3. James Harden
James Harden was the highest-rated player out of California in the 2007 recruiting class, but UCLA somehow let this homegrown phenom get away.
As a then-beardless junior at Artesia High School in Lakewood, Harden averaged 18.6 points, 7.9 rebounds, 3.3 assists and 3.0 steals per game, per MaxPreps. He was one of the most heavily recruited players in the country. But it was Arizona State's Herb Sendek who wisely recruited Harden's former high school coach, too. Sendek hired Scott Pera as his basketball operations director in June 2006. Harden committed to the Sun Devils two months later.
The year before Harden arrived in Tempe, ASU was an 8-22 disaster. He and the Sun Devils immediately thrived, though. He averaged 17.8 points per game as a freshman while improving the team to 21 wins. His sophomore year, he ratcheted up to 20.1 points per game while almost leading ASU to a program record for wins. The Sun Devils went 25-10 and made the NCAA tournament.
He was subsequently selected No. 3 overall by the Oklahoma City Thunder in the 2009 draft, where he gradually blossomed into a star. In his third and final season with OKC, Harden averaged 16.8 points, 4.1 rebounds and 3.7 assists off the bench en route to Sixth Man of the Year honors.
Then the Thunder traded him to the Rockets, he got out of the shadow of Kevin Durant and Russell Westbrook and became a god.
Harden has been an All-Star in each of his eight seasons in Houston and is almost certainly going to finish top 10 in the MVP vote for an eighth consecutive year. He won that vote in 2017-18 and has finished No. 2 three other times. He's also well on his way to a third straight scoring title—a streak that was preceded by an assists title in 2016-17.
Along with the next person on our list, Harden will have a great case for No. 1 by the time his career comes to an end.
2. Russell Westbrook
Give it another three or four years and Russell Westbrook will have a virtually undeniable claim for the No. 1 spot on this list. He's already one of just 14 players in NBA history with at least 20,000 points, 5,000 assists and 5,000 rebounds, and at 31 years old, he should still have several good years left in the tank.
Before ascending to No. 2 on the NBA's all-time triple-doubles list, though, The Brodie was just a 5'9", 140-pounds-soaking-wet point guard from Lawndale with a ton of fire.
"He was this rugrat who played like a bat out of hell," then-UCLA assistant coach Kerry Keating told Chris Palmer for a B/R feature on Westbrook in 2015. "He was like a crazed dog."
He has since grown to 6'3" and packed on a solid 60 pounds, but he never lost that tenacity of an undersized kid trying to prove he belongs on the court—even though he has never been a great shooter.
Westbrook was merely a 3-star recruit, but after a sophomore season in which he guided UCLA to its third consecutive Final Four, the Seattle SuperSonics (R.I.P.) took him with the fourth pick in the 2008 NBA draft. Though he never played a game in that city, what a fortuitous pick for that franchise, just one year after it got Kevin Durant with the No. 2 pick.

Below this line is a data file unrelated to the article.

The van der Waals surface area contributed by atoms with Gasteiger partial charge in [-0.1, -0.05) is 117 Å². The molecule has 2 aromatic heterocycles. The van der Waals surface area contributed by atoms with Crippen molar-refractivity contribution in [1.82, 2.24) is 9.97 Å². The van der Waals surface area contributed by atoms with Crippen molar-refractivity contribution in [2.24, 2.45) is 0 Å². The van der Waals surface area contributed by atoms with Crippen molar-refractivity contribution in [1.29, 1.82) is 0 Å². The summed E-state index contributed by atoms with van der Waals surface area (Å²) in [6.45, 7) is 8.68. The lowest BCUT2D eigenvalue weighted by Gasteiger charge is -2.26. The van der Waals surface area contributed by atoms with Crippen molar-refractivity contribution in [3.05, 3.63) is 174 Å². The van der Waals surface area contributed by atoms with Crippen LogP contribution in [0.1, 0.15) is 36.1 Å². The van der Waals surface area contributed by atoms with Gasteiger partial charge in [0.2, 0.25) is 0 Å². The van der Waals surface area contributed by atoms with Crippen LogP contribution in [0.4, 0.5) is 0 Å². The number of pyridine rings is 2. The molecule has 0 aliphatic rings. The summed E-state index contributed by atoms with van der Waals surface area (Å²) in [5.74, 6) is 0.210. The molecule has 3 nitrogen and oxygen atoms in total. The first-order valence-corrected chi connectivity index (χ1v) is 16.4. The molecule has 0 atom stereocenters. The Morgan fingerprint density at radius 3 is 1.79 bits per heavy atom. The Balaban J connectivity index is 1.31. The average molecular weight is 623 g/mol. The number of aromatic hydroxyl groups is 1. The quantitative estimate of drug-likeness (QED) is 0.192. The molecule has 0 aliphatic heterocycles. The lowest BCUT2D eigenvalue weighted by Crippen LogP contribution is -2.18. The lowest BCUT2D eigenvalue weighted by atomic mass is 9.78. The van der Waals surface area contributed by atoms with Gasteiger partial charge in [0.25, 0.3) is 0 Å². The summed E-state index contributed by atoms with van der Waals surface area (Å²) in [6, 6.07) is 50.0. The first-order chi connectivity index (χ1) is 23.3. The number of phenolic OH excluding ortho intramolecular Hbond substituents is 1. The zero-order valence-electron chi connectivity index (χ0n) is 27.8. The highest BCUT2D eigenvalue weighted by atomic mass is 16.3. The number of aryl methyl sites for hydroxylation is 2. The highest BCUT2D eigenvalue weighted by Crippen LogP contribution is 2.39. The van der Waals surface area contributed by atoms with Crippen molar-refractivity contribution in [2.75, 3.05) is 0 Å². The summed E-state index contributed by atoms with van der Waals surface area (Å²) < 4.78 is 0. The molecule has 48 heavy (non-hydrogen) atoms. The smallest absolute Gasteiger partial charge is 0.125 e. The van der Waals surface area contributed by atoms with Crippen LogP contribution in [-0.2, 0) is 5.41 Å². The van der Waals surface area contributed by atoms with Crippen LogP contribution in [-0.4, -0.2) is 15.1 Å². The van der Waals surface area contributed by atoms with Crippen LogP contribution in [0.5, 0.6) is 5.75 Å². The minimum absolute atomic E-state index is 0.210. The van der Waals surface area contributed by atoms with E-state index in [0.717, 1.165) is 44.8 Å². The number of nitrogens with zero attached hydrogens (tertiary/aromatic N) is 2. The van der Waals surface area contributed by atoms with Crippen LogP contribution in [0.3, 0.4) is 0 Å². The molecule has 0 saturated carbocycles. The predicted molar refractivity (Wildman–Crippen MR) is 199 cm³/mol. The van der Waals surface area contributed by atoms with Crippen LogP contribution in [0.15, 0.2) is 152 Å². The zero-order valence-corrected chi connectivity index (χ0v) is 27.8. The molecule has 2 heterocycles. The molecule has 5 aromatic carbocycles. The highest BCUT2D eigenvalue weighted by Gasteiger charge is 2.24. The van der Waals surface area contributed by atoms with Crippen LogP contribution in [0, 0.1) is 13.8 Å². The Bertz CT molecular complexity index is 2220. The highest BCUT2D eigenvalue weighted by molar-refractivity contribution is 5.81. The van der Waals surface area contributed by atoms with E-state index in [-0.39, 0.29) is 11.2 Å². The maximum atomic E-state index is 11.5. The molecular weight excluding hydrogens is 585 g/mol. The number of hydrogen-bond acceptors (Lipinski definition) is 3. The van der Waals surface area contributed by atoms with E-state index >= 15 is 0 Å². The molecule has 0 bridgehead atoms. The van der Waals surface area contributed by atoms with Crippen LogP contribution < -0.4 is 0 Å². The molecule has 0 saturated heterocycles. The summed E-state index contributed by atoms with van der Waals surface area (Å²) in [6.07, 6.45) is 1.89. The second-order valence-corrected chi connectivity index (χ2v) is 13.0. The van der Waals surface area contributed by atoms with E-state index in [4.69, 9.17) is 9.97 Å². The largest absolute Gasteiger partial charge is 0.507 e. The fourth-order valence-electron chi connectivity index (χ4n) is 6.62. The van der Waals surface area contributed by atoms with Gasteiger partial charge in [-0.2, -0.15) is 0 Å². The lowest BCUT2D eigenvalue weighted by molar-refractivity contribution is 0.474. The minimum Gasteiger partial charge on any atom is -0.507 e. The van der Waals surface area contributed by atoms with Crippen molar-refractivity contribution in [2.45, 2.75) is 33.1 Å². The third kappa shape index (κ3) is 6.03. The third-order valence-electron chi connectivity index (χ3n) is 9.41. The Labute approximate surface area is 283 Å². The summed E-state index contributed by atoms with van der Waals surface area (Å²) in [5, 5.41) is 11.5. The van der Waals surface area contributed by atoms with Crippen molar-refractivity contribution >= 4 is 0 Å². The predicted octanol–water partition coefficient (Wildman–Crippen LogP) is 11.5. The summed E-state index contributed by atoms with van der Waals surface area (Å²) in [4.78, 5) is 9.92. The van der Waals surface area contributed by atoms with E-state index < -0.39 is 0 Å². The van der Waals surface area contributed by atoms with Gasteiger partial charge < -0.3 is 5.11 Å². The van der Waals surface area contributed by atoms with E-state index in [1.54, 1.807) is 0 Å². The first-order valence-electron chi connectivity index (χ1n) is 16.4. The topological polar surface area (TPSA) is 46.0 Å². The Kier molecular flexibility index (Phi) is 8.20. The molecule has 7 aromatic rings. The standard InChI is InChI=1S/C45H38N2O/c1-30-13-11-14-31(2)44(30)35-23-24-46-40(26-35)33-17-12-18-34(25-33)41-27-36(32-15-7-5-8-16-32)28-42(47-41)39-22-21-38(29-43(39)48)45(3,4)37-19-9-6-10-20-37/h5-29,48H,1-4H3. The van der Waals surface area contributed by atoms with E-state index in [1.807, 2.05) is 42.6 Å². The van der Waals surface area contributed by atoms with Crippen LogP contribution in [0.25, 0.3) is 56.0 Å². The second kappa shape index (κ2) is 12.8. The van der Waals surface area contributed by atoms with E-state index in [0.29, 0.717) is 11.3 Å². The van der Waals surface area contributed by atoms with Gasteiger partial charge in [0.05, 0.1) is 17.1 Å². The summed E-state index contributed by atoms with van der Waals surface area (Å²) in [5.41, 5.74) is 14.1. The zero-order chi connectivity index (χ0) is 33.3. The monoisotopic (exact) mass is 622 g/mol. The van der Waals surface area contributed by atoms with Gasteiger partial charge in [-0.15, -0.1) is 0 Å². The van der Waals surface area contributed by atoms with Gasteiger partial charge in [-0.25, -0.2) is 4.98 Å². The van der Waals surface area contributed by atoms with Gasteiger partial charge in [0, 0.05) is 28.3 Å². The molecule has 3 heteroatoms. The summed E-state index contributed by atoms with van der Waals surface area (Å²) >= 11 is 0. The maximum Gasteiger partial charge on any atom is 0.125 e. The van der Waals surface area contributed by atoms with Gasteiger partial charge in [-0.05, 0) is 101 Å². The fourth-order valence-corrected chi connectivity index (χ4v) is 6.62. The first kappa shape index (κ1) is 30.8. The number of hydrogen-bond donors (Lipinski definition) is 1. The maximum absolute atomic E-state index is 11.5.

Westbrook wasted little time in asserting his dominance, averaging 15.3 points, 5.3 assists and 4.9 rebounds per game as a 20-year-old rookie. He only got better from there, earning NBA MVP honors in 2016-17 for the first of his three consecutive seasons averaging a triple-double. He has been named All-NBA eight times and has two scoring titles and two assist titles in his remarkable career.
1. Reggie Miller
My formative years of basketball viewing coincided perfectly with Michael Jordan's complete dominance with the Chicago Bulls. But while everyone else my age adored MJ, Reggie Miller was my favorite player. It was probably mostly because we share a last name. That makes as much sense as any other decision a 6ish-year-old kid would make. But it was also at least partially because of the fact that I too loved to shoot three-pointers as often as possible.
Obviously, I never came close to being as good at that craft as Reggie was. Aside from Ray Allen, Steph Curry and maybe a half-dozen others, not many on this planet have ever shot the ball as well as Miller did. And that's quite the accomplishment for someone who could barely walk as a child because of hip deformities.
By high school, though, those supportive leg braces were long behind Miller, and he flourished as a sweet shooter at Riverside Polytechnic. He then attended nearby UCLA, where he averaged 25.9 points per game (without a three-point line) as a junior. The NCAA adopted the three-point arc prior to Miller's senior year, and he shot 43.9 percent from distance while leading the Bruins in points, rebounds and steals.
The Indiana Pacers selected Miller with the 11th pick in the 1987 draft, and he never left. In 18 seasons with the Pacers, he scored 25,279 points, made a record 2,560 three-pointers, was named All-NBA three times and had a knack for annoying the New York Knicks and their superfan, Spike Lee. The time he scored eight points in nine seconds against the Knicks in the 1995 Eastern Conference Semifinals is still one of the wildest moments ever.
From both the three-point and free-throw lines, Miller was one of the best shooters in NBA history. And with a mark of 174.4, he ranks 18th in career win shares and is substantially ahead of every other player who went to high school in Los Angeles.